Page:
The breed does not do well as an only dog home alone all day while his people work.  An under stimulated and bored Swedish Vallhund will quickly become a boredom barker.  Individual Swedish Vallhunds will be prone to barking also, this is stoppable with correction and providing and interesting and stimulating life.  Also the other significant thing to watch for is heel nipping.  As their natural herding trait is bred into them, some puppies will find the running legs of little children irresistible to chase and will nip and  tug at trouser legs.  This is easily corrected but must be stopped.  Not all puppies will react this way,  but if they do you must correct a puppy.  Growl at them and let  them know instantly that this is a no-no.  Inhibit this behaviour early if you see it so that it never becomes a problem. .  As they are very intelligent and easily trained it is not a difficult problem to solve.

Getting the Decision Right.
Do your research, contact breeders, ask questions.  If you have never met a Swedish Vallhund and have been attracted by the description or a photograph, make sure you get to meet an adult Swedish Vallhund before your commit to getting a puppy.  Ask to meet the Dam (mother) and Sire (Dad) if you can.  Sometimes it is not easy to meet both.  So ask if you can meet the adult dogs from previous litters.  A breeder should be comfortable referring you to owners of the pups they have bred earlier.  As the typical lifespan of a Swedish Vallhund is between 13 - 16 years it  is worth taking the time early on to do your homework. 

Socialisation is important as a puppy.  The more your puppy has done and met in terms of new experiences, the better they will be as adult family pets.  Ensure that before they are 16 weeks that they have been for a few car rides, met cats, the postee and other aspects of your regular life.  Ask the breeder what they will be doing to socialise the puppy for the first 8 weeks of life.  Sign up for puppy kindy classes, and basic obedience training.  A well trained dog is a happy dog.

If you are going to go ahead with getting a puppy, we hope you fall in love with the breed.  They are a special, rare and exciting little dog, full of character and courage.  Perhaps if you decide also to join the Swedish Vallhund Club we will get to meet you at one of our gatherings.  We certainly welcome you to our community.  Know that your club is an email or phone call away from support and advice.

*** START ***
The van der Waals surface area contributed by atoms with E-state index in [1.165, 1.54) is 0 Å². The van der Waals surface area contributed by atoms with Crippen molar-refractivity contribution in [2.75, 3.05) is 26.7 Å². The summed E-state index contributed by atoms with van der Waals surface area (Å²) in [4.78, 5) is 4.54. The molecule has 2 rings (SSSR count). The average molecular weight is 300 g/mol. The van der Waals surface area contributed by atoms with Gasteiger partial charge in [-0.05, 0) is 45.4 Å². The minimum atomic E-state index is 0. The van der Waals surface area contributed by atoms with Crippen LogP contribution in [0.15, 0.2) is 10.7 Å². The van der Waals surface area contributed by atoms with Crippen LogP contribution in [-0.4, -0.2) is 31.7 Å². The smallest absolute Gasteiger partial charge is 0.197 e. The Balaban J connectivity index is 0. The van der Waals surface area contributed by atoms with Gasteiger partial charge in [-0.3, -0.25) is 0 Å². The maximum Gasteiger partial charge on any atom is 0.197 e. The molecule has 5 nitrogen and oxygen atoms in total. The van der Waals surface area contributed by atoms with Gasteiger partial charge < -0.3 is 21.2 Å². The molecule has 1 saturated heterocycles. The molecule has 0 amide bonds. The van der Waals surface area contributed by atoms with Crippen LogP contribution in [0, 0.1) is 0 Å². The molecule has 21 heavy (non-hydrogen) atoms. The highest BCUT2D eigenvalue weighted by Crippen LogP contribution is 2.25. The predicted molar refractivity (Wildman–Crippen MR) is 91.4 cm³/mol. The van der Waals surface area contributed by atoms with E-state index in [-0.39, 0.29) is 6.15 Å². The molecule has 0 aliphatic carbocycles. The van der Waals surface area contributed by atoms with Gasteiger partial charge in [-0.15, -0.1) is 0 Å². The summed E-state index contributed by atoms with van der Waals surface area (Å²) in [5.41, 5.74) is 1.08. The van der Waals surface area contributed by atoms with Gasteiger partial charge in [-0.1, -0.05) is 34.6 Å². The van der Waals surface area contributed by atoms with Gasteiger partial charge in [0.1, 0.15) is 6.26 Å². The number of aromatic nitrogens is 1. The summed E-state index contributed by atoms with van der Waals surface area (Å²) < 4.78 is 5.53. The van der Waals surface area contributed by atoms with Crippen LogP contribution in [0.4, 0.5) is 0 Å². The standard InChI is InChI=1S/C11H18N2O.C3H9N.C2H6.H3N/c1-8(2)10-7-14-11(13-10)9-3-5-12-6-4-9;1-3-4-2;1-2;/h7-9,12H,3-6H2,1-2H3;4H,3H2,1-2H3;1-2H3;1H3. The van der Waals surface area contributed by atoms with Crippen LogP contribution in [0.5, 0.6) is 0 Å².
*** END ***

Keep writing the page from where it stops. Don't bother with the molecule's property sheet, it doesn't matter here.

Swedish Vallhunds do not always make good 'first dogs', or ideal dogs for people not prepared to make some effort in socializing and training their new puppy. With inherited breed traits to herd, which may include nipping at running heels (be they cows or kids ankles) - and a natural, sharp intelligence, Swedish Vallhunds can turn their watch-dog bark into a persistent bark if left to be come bored.  Some also have a natural inclination to be vocal and bark to 'voice their opinion'.

Most of the breed is born with tendency towards a confident, alert and easy-going nature.  But as  with personality variations in humans, dogs can be born with a tendency towards being anxious, and lacking confidence.  These dogs will need greater support, and investment of time/training/money to turn your puppy in to  a good family pet.  Take your time to research the breeder and parents of the puppy you want to take home.  This is good advice for any dog breed, but especially important for the Swedish Vallhund. 

Without good breeder or breed knowledgeable guidance a Swedish Vallhund can be raised to be fearful of strangers, children, bark incessantly, have a prey drive that translates to stock worrying, chasing cats, and killing chickens, rabbits etc.  These dogs can be inadvertently raised to be  uncomfortable in most situations other than at home with their own family, and may be frantically unhappy when you leave them home alone.  This is a rare and worst case scenario, but has happened.